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Brennan's, Inc. v. Brennan's Rest., L.L.C. - 360 F.3d 125 (2d Cir. 2004)

Rule:

A party seeking a preliminary injunction must establish (1) irreparable harm and (2) either (a) a likelihood of success on the merits or (b) a sufficiently serious question going to the merits and a balance of hardships tipping decidedly in the moving party's favor. In a trademark infringement case, proof of a likelihood of confusion establishes both a likelihood of success on the merits and irreparable harm.

Facts:

Appellant Brennan's, Inc. (plaintiff, or appellant) owns and operates the restaurant "Brennan's," founded in 1946 in New Orleans, Louisiana. Plaintiff registered the trademark for its restaurant services. Plaintiff operates one other restaurant, "Owen Brennan's Restaurant," in Memphis, Tennessee, but owns no restaurants in the New York City area. Terrance Brennan, so named at birth, is a New York City chef who, prior to this litigation, opened two restaurants in New York City, "Picholine" and "Artisanal." At the center of this controversy is his newest enterprise, "Terrance Brennan's Seafood & Chop House" (Terrance Brennan's), located in Manhattan. A corporation was formed called 565 Lexington Avenue Co., LLC to own and operate the restaurant. This corporation along with its sole managing member, Brennan's Restaurant, LLC, are the named defendants in this action. Plaintiff sought a preliminary injunction on the grounds that the name Terrance Brennan's Seafood & Chop House infringed its rights in the name Brennan's and was likely to cause consumer confusion. After expedited limited discovery and a two-day hearing, the court denied the motion for a preliminary injunction, the order from which plaintiff appealed.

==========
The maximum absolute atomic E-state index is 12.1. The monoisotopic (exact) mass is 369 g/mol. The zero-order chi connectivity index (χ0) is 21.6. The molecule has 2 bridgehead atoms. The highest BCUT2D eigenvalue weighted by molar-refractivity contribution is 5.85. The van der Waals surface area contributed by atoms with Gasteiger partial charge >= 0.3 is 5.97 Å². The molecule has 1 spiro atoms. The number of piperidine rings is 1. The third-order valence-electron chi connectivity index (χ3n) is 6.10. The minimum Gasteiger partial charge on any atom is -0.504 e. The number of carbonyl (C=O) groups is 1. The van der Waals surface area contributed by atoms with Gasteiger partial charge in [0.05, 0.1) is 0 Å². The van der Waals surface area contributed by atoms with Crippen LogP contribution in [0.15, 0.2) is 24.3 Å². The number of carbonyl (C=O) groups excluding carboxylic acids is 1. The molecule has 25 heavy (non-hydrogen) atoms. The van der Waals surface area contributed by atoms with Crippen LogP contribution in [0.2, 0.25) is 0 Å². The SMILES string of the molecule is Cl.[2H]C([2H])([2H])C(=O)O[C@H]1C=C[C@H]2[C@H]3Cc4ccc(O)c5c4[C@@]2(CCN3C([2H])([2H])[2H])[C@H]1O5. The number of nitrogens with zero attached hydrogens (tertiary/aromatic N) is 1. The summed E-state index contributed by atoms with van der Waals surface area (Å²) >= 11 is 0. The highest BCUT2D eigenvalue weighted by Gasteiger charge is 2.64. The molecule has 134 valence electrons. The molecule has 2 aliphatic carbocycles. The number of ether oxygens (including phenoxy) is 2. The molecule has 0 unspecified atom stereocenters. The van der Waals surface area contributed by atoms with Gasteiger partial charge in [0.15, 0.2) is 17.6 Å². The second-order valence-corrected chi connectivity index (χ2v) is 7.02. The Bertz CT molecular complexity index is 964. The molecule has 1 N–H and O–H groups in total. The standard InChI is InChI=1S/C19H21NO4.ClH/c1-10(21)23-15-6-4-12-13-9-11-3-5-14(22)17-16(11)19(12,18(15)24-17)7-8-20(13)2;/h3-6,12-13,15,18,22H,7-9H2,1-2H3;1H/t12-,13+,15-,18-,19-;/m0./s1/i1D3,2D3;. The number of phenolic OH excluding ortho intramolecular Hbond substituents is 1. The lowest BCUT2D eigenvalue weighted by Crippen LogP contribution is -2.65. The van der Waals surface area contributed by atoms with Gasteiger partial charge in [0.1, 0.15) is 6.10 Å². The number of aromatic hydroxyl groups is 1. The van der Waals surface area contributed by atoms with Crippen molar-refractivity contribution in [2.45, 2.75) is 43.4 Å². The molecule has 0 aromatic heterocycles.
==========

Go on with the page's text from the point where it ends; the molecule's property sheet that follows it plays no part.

Issue:

Was there a likelihood of consumer confusion in the trademark as to warrant the issuance of a preliminary injunction?

Answer:

No.

Conclusion:

The United States Court of Appeals for the Second Circuit affirmed the order by the federal district court denying plaintiff's request for the preliminary injunction. The appellate court noted that the record consisted of mostly conclusory allegations supported by facts that were generally contested. Infrequently will such prove to be a record upon which an appellate court will find that a district court has abused its discretion by refusing to issue a preliminary injunction. Although plaintiff also brought dilution and state law unfair competition claims in the district court, the only issue before the appellate court was whether plaintiff had demonstrated a likelihood of success on the merits. of the trademark infringement claim. In particular, the district court noted the minimal evidence of actual confusion, the use of Terrance Brennan's first name in his mark, the sophistication of the relevant consumer market, and the substantial geographic distance -- more than 1,000 miles -- separating the two Brennan restaurants. To prevail on a claim of trademark infringement, a plaintiff must show, first, that its mark merits protection, and, second, that the defendant's use of a similar mark is likely to cause consumer confusion. 

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